Your essential update on health for the week — this week focused on the coronavirus outbreak. 

HSJ Catch Up

This weekly email gives HSJ subscribers a vital update on the biggest stories in health. If you have been out of the office or otherwise just too busy to keep up, HSJ Catch Up will ensure you are still in the know.

Good news, bad news

It is, of course, good news that the NHS is in a position to mothball the flagship Nightingale Hospital in London.

That there were fewer hospitalisations than feared and fewer beds needed is to be celebrated.

Indeed, the success of the capital’s acute trusts in expanding capacity is laudable and we were not overwhelmed like the Italian hospitals.

But even so, the number of deaths in the capital is sobering. Considering London sustainability and transformation partnerships had two of the top three rankings for excess care home deaths, did the efficiency in treating and discharging people lead to more deaths in the community?

Some have asked whether the Nightingale should have been used as a step-down facility for people to recover or as a facility for patients who might have had covid and were risky to send back to an ill-equipped care facility.

Shielding takes a step too far

For one small group of the population the government mantra “stay at home, protect the NHS, save lives” has had a deal more urgency than the rest of the country.

They are the most vulnerable to the virus courtesy of a pre-existing condition or immunosuppression and have been sheltering at home in near total isolation from the outside world, cocooned from the virus as far as possible. Some have been in this position for six weeks now.

The shielded patients list grew to nearly 2.2 million. But HSJ has discovered over 100,000 people have been taken off the list too, flagged by GPs as not needing to be shielded. 

Southern discomfort

Surrey Heartlands integrated care system has been lauded for some of its innovative thinking. It was the second place to get a devolution deal – after Greater Manchester – and has benefited from substantial transformation funding.

But the new clinical commissioning group which underlies that ICS is struggling with its finances. It was formed from four existing CCGs this April and will be starting work with a £62m deficit from 2019-20.

This was £37m adrift from where the CCGs were meant to be – and, worryingly, this was largely due to a failure to deliver promised quality, innovation, productivity and prevention savings.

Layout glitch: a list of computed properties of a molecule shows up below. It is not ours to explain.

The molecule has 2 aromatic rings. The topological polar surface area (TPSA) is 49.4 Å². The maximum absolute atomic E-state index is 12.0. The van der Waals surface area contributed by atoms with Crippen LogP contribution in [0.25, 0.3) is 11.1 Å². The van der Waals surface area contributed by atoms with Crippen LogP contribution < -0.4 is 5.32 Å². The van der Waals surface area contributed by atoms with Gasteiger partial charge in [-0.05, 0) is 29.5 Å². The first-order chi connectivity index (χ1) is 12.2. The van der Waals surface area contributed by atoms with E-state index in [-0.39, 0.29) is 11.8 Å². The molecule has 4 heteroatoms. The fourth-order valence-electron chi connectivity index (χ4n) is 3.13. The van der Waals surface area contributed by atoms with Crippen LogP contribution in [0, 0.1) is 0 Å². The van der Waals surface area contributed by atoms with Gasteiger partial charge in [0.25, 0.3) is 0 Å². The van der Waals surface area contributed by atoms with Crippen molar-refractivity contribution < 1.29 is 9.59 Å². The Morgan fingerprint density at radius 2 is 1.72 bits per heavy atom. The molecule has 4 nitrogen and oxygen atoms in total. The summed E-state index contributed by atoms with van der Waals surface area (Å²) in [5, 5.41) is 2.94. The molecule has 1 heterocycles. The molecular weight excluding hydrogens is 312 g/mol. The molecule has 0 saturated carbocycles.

Charities warn of cash crisis effects

As the NHS looks beyond the peak of coronavirus cases to restart electives, concerns about the economy as a whole continue to grow.

Health charities have told HSJ that they are struggling to maintain services that help ease the pressure on the NHS, such as nurse-led helplines and clinical and non-clinical staff working on the frontline.

At the start of April the government announced £750m of funding to help charities but a Commons report today said that due to the lack of transparency on how to access this funding it’s “inevitable” that charities will miss out on support.

It’s also small beer given that the NCVO said charities will lose approximately £4bn in projected income in the three months from March 2020.

Rise of the covid crooks

It is depressingly inevitable that global crises attract exploitative and opportunistic criminals.

One increasingly concerning element of this is occurring in cyber space – where hackers are attempting to steal patient information or research material being drawn up in response to covid-19.

Such has been the rise in attacks against healthcare organisations that the UK and US’ cyber defence chiefs have seen fit to issue an advisory document for healthcare staff.

No blame, just answers

If there is one person who knows what makes a good – or bad – public inquiry it is former Department of Health permanent secretary Dame Una O’Brien.

Between 1998 and 2001, she was secretary to the Bristol/Kennedy Inquiry, which was then the largest public inquiry into the NHS.

Ms O’Brien (as she was then) took up the top job at the Department of Health in 2010 and, therefore, oversaw the setting up of both Mid Staffs/Francis inquires – as well as dealing with their recommendations. Since leaving the civil service she has served on the public inquiry investigating the causes of a public sector spending scandal that led to the collapse of Northern Ireland’s power-sharing executive.

Dame Una calls for an inquiry into the government’s response to the coronavirus crisis, “with powers to compel production of documents; take evidence on oath and require statements from witnesses”. She adds that “the public need to be confident that all relevant documents, minutes, emails, texts and even Zoom records are handed over to the inquiry in a timely way.”

However, the inquiry cannot be a “prosecution” or “a blame game”.

Auction site’s portal is a lottery

The vast majority of GPs and community providers are still waiting on an online PPE portal from the Department of Health and Social Care and tech giant eBay. When it’s rolled out, the website should give organisations better access to central stocks of protective kit and other covid-19 related products.

But so far, the portal is available to just 2 per cent of the country’s 58,000 primary care, social care and other community organisations.

In the meantime, GPs and community providers continue to make do with often expensive and restricted stocks from existing suppliers, drops from local resilience forums and emergency packages from a national hotline. Experiences of PPE provision in the community vary widely, and it’s hoped the new portal will help improve distribution. But it could be some time before most smaller providers see any benefits.